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Not So Fast, Bedrock
Monday, May 16 2011 @ 02:30 PM EDT

There was a good deal of gnashing of teeth just two weeks ago when Google was found to have infringed the patents of Bedrock Computer Technologies, Inc. with respect to caching in Linux. In terms of patent judgments, the award was relatively small, just $5 million. But it still raised issues with respect to other developers and users of Linux, many of whom were engaged in related infringement suits brought by Bedrock.

Well, lo and behold, in the same court in the Eastern District of Texas this week Bedrock lost [PDF] on its infringement claim against Yahoo (related NewsPick), another defendant using exactly the same technology, albeit without executing the Bedrock code.



Now wait a second. A jury says valid and infringed in one case, but in a second case before the same court but a different jury the jury concludes valid but not infringed even though the technology is, for all intents and purposes, identical. Does anyone need a better object lesson in the arbitrary aspects of our patent system when it comes to software?

Moreover, in a third case involving the same patents and Bedrock, Amazon has forced Bedrock to throw in the towel [PDF] and agree to a stipulation of dismissal with prejudice [PDF]. Whether this is the result of a settlement is not clear.

By the way, some of the other defendants settled either before or immediately after the Google judgment. Bet they are wishing they had waited. Meantime, there may be news in the next day or two with respect to the remaining defendants. Stay tuned.

While we may never know the agreements arrived to settle these suits, these settlements do raise a question about the terms of any agreed license since the software involved, Linux, is under the GPLv2. It is not impossible to get a patent license that is compatible with GPLv2; you only have to turn to the license [PDF] entered between Red Hat and DataTern to resolve that litigation. [You may remember this article on Groklaw at the time explaining this, as well as the article on Red Hat's explanation of the agreement.] As Red Hat explained at the time, they used a series of definitions with the license grant to assure that upstream developers, Red Hat, and all downstream recipients are covered by the license. A really clever bit of license drafting. While the idea of taking a license may be anathema to many in the free and open source software community, it is simply a cost of doing business for the defendants. The key question is whether they have resolved all claims without compromise with respect to the GPL.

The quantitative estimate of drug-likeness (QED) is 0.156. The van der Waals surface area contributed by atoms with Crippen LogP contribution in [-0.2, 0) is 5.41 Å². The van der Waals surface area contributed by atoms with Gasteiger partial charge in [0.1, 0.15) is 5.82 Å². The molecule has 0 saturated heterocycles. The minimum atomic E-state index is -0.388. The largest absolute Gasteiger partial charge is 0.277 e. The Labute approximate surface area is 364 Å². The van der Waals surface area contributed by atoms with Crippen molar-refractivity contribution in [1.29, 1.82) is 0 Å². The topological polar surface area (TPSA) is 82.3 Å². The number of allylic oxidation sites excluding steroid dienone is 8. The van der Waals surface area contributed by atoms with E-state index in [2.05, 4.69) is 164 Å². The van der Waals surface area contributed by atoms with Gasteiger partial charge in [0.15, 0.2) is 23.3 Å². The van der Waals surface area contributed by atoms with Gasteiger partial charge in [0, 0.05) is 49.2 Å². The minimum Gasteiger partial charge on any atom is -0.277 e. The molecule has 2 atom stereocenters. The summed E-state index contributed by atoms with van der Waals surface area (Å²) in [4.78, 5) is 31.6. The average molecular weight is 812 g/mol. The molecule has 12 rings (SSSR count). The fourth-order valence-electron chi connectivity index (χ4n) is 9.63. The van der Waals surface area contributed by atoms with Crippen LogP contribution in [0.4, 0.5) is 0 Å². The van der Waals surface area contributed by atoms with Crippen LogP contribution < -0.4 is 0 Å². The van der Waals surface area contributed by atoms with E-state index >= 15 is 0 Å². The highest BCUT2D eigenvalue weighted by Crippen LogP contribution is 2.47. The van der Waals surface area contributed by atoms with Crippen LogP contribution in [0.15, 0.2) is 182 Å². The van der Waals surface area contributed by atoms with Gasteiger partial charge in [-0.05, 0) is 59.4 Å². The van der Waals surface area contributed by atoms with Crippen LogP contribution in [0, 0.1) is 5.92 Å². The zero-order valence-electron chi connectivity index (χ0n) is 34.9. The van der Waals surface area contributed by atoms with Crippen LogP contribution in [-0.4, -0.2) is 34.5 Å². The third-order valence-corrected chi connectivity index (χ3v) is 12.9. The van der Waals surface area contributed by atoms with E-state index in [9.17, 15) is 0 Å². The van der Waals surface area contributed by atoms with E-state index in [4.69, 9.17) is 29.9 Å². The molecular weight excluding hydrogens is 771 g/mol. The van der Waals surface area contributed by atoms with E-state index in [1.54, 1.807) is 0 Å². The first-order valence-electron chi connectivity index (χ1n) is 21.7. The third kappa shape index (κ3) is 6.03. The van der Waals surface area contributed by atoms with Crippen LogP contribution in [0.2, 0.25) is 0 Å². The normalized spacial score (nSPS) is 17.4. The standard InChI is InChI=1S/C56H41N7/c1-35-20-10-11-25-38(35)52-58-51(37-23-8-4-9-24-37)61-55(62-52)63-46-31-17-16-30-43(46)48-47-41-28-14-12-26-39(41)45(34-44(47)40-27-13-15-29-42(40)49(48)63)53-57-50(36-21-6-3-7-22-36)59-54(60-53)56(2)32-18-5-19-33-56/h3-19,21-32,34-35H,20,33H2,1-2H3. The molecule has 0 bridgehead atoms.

Not So Fast, Bedrock | 305 comments | Create New Account
Comments belong to whoever posts them. Please notify us of inappropriate comments.
Not So Fast, Bedrock
Authored by: Anonymous on Monday, May 16 2011 @ 03:03 PM EDT
Post corrections here as so:

Korrections --> corrections



Good stuff. Welcome Mark.

[ Reply to This | # ]

Corrections Thread - non-Anonymous
Authored by: artp on Monday, May 16 2011 @ 03:08 PM EDT
After you, Alphonse! [Someone else posted the same time as me, and we both
deleted at the same time.]

Corections -> Corrections in the title, please.


---
Userfriendly on WGA server outage:
When you're chained to an oar you don't think you should go down when the galley
sinks ?

[ Reply to This | # ]

Off Topic Thread
Authored by: artp on Monday, May 16 2011 @ 03:10 PM EDT
Let's keep it organized, so Mark doesn't wonder what he's gotten himself into!
;-)

---
Userfriendly on WGA server outage:
When you're chained to an oar you don't think you should go down when the galley
sinks ?

[ Reply to This | # ]

[NP] News Picks threads
Authored by: Aladdin Sane on Monday, May 16 2011 @ 03:11 PM EDT
Comment on or around News Picks here.

---
Well, it's either Captain Kirk or Doctor Strangelove. —me, ca. 1984-1985

[ Reply to This | # ]

[COMES] Comes v. MS transcripts
Authored by: Aladdin Sane on Monday, May 16 2011 @ 03:12 PM EDT
Comes v. MS. docs here.

---
Well, it's either Captain Kirk or Doctor Strangelove. —me, ca. 1984-1985

[ Reply to This | # ]

Google was expected to Appeal
Authored by: rsteinmetz70112 on Monday, May 16 2011 @ 03:13 PM EDT
So with this loss is their appeal stronger?
One would think so.

---
Rsteinmetz - IANAL therefore my opinions are illegal.

"I could be wrong now, but I don't think so."
Randy Newman - The Title Theme from Monk

[ Reply to This | # ]

Not So Fast, Bedrock
Authored by: Observer on Monday, May 16 2011 @ 04:19 PM EDT
Let's say a company "X" has opened up various patent infringement lawsuits against multiple companies, "A", "B" and "C". Let's assume that company "A" decides that it's a lot easier and in the long run, cheaper to just settle for some minimal amount. However, company "B" takes the case to court and wins.